And there is certainly no sense that Spinoza’s pantheistic God suffers, unlike Schopenhauer’s Will or William C. Lane’s pandeistic God who commits an act of self-emptying for the sake of love and suffers as part of the creation he has become. On the contrary, how things are in the world is a matter of complete indifference to Spinoza’s pantheistic God, because God is how things are in the world. Indeed, for Spinoza, it is not so much why (bad) things happen but how things happen.

True, Spinoza holds out the hope that some of us may reach a blessed state in which we are able to intuitively grasp the world as a whole “under the aspect of eternity,” but we know from Spinoza’s Theological-Political Treatise that this is realistically only available to an elite few. The common man and woman, by contrast, have to suffice with Spinoza’s seven dogmas of popular religion.

Tellingly, one of the reasons Spinoza elaborated his seven laws was the need for a popular religion to ensure discipline. Not only was this popular religion to be under the control of civil authorities, this state religion would be (by Spinoza’s own admission) a lie. It is important, Spinoza says, “that he who adheres to them [the doctrines of faith] knows not that they were false” [italics mine] because otherwise “he would necessarily be a rebel.”

Spinoza’s instinct for statist control can be seen in the assertion, “Whatever is, is in God and nothing can exist or be conceived without God” (E1p15). Or to put it another way: Whatever is, is in the State, and nothing can be conceived without the State. Spinoza’s substance-as-State expresses itself equally in things and in ideas (via the twin attributes of “extension” and “thought”), an astonishing concept when one realizes that ideas, thoughts and minds belong to substance/State as much as bodies do. In fact, the very concept of thought (not just individual thoughts) emanates from the State and belongs to the State.

None of which sits well in our post-Holocaust, post-Soviet world, in part because we have seen how power without accountability — a power that apparently constitutes substance’s “very essence” (E1p34) — can have barbaric consequences. This is of particular interest from a Jewish viewpoint, firstly because of Spinoza’s own troubled relationship with Judaism but also because any attempt to explain or justify evil in the wake of genocide and terrorism is morally and conceptually problematic.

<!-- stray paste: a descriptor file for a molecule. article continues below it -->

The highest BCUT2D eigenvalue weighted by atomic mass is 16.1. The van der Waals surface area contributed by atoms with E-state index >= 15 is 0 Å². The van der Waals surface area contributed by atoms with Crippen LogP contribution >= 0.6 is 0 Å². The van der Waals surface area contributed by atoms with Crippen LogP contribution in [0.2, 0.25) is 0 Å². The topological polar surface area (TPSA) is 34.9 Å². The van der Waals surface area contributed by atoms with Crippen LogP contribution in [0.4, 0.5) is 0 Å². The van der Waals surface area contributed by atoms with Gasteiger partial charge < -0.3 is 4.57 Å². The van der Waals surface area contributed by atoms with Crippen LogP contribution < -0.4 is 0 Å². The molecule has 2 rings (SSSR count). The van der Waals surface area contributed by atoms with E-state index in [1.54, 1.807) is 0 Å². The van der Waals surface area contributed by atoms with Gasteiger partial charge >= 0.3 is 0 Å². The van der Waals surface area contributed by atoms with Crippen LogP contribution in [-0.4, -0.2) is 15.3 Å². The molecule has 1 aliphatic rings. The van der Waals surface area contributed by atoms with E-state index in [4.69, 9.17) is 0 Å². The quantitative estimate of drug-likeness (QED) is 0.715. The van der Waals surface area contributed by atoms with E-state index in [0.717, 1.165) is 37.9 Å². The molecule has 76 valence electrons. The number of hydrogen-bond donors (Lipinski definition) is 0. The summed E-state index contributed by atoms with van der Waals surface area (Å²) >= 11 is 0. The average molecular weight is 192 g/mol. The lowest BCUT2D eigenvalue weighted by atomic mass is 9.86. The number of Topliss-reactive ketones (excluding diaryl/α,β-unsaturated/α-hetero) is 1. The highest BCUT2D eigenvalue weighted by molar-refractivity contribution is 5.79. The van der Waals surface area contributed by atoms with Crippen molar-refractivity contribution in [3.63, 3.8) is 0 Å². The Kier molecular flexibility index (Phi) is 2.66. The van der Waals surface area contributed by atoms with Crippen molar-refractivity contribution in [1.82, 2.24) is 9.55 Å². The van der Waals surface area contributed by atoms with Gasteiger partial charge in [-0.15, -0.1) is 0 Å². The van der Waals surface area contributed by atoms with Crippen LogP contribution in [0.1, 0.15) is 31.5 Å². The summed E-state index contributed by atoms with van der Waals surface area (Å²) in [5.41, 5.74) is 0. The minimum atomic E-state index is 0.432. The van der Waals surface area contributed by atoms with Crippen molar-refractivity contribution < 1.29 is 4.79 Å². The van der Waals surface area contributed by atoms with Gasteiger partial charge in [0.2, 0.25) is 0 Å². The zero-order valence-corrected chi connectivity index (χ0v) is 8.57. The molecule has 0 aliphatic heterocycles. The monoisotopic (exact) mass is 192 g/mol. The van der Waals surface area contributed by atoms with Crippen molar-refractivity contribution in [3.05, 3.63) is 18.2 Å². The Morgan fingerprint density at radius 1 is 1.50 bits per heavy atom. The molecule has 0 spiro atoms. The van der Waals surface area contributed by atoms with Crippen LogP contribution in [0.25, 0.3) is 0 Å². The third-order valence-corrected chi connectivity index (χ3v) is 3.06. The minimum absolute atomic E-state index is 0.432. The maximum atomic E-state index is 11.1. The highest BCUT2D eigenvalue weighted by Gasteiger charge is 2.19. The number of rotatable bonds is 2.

Contrary to a competing claim (made by Antonio Negri) that Spinoza gives us an effective ‘other’ to power, Spinoza’s ontology is actually a closed system, a system that invites moral indifference because there is simply no place from which we, as modes, can critique power. Moreover, we are all guilty by implication because each of us is a modulation of this power, both mentally and physically. (Alain Badiou is closer to the truth of the matter when he says that “Spinoza represents the most radical attempt ever in ontology to identify structure and metastructure.”)

More work needs to be done to develop the suspicion that Spinoza’s pantheist ontology is a political ruse designed to bolster the power and reach of the State. But what kind of State? It seems to me that Spinoza is much less interested in social and economic policy than in the ontological apparatus needed to uphold civic and religious institutions with the supreme aim of ensuring discipline. Indeed, Spinoza’s system looks very much like a political and bureaucratic metastructure that manages people. 

There is no doubting that Spinoza is an impressive philosopher, perhaps one of the greatest-ever thinkers, but his icy metaphysics and his patent distrust of the common man and woman are troubling. Of course, Spinoza could not have foreseen the degree to which excessive and murderous statism would blight Europe’s political landscape during the the first half of the 20th century,  but he can (I think) be taken to task for lending credence to the type of managerial politics espoused by superbodies such as the European Union. And for that reason, it is worth reappraising Spinoza’s contribution to political thought.